The woman makes herself profoundly vulnerable before Jesus. She is a Gentile woman and she comes to ask mercy from a Jewish man, a Jewish rabbi. I guess it is a bit like perhaps a young American woman, left behind in Afghanistan, going and begging mercy from a Taliban commander.
And this Syrophoenician woman could, at the very least, been rejected and sent away.
But there was something about Jesus that gave this woman the courage to come to Jesus. She was able to become completely vulnerable before him.
And even when Jesus calls her a dog, even when he treated her as she may thought she would have been treated, she doesn’t give up. She accepts the description.
Some of the commentaries say that Jesus rewards her for a witty answer.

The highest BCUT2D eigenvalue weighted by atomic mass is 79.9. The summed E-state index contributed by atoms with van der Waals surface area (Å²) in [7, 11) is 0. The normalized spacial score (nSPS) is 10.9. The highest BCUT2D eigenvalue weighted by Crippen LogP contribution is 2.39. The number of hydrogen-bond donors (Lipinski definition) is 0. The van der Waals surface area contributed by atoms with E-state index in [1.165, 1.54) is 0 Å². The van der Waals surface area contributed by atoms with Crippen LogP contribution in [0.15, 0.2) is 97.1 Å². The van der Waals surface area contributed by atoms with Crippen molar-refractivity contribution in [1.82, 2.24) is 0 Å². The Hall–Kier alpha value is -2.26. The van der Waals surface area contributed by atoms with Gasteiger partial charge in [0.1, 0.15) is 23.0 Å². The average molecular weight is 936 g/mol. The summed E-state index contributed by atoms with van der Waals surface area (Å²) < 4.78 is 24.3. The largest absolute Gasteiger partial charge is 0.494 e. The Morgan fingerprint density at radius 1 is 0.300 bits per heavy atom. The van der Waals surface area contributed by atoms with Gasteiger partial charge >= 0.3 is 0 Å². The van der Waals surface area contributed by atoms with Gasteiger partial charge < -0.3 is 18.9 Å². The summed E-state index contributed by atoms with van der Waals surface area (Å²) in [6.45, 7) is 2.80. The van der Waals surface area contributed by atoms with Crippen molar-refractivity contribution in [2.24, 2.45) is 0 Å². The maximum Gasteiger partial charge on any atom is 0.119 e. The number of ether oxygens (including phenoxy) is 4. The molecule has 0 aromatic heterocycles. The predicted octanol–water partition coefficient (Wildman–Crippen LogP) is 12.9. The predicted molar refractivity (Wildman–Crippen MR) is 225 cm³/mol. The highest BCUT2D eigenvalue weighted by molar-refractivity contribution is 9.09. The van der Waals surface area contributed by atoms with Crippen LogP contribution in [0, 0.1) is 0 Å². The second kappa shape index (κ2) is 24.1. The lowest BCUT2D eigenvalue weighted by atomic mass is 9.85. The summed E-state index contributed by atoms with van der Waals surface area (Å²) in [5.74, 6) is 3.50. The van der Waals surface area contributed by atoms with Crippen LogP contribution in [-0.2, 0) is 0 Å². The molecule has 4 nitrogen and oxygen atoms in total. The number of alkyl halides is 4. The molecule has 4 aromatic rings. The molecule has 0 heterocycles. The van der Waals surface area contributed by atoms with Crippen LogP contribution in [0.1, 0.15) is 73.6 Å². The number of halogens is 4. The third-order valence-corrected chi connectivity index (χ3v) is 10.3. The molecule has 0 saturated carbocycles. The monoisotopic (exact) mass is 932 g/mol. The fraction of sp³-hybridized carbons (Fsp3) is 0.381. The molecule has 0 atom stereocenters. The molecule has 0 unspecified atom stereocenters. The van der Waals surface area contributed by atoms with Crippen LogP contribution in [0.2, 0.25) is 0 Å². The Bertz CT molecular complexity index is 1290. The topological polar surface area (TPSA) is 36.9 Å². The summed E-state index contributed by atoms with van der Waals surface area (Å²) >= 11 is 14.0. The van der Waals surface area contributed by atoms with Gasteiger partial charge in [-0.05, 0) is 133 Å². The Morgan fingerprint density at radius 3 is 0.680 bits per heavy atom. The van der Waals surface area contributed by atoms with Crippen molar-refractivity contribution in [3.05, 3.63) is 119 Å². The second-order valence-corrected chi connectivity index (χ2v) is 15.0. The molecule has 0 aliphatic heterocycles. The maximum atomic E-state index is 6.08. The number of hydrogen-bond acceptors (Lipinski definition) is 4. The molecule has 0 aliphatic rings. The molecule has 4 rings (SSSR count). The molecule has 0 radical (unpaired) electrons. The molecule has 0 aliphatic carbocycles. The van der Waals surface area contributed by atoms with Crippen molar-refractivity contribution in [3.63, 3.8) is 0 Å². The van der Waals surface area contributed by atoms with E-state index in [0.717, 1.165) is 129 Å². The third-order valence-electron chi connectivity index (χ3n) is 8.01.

But that is not the case. She is honoured by Jesus because she sees herself as she is, she sees Jesus for who he is, she sees God’s grace and love as it is - and she doesn't go away, but continues to make herself vulnerable
‘Yes Lord, but even the dogs eat the scraps under the table’.
So often, when we come to Jesus in prayer, we think that we stand on a place of strength. ‘God do this for me because I’ve prayed long hours, I’ve fasted, I’ve claimed the promises, I’m good, religious or worthy. I’ve got faith. Do this for me because I’m somebody, I matter and I am significant.’
In a few moments we will echo the prayer of this woman. Before we come to communion we will say that we are not worthy to even eat the crumbs from under his table. But that is something remarkable liberating: we stand with this woman. We realize we come before God as nobodies, as a dog among dogs, and we realize that we have nothing to prove, nothing to offer. We are completely dependent on the mercy and love of Jesus and on the overflowing grace of God.
And when we do that, we will meet the grace of God